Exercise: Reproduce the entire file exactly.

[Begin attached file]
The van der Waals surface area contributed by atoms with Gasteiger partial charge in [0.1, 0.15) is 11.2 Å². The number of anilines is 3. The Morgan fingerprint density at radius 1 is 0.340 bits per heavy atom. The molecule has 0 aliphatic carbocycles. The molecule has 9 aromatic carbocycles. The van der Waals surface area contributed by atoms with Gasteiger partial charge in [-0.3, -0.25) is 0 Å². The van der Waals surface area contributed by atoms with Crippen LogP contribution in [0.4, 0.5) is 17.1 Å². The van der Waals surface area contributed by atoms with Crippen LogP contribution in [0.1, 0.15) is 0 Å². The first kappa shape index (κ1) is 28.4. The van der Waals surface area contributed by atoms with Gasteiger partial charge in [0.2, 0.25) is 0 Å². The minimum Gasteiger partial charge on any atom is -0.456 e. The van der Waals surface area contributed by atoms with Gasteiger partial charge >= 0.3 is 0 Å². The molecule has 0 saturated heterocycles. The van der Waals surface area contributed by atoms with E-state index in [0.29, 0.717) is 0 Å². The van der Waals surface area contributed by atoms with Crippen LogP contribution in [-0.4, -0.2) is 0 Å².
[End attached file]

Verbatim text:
The van der Waals surface area contributed by atoms with Gasteiger partial charge in [0.1, 0.15) is 11.2 Å². The number of anilines is 3. The Morgan fingerprint density at radius 1 is 0.340 bits per heavy atom. The molecule has 0 aliphatic carbocycles. The molecule has 9 aromatic carbocycles. The van der Waals surface area contributed by atoms with Gasteiger partial charge in [-0.3, -0.25) is 0 Å². The van der Waals surface area contributed by atoms with Crippen LogP contribution in [0.4, 0.5) is 17.1 Å². The van der Waals surface area contributed by atoms with Crippen LogP contribution in [0.1, 0.15) is 0 Å². The first kappa shape index (κ1) is 28.4. The van der Waals surface area contributed by atoms with Gasteiger partial charge in [0.2, 0.25) is 0 Å². The minimum Gasteiger partial charge on any atom is -0.456 e. The van der Waals surface area contributed by atoms with Gasteiger partial charge >= 0.3 is 0 Å². The molecule has 0 saturated heterocycles. The van der Waals surface area contributed by atoms with E-state index in [0.29, 0.717) is 0 Å². The van der Waals surface area contributed by atoms with Crippen LogP contribution in [-0.4, -0.2) is 0 Å².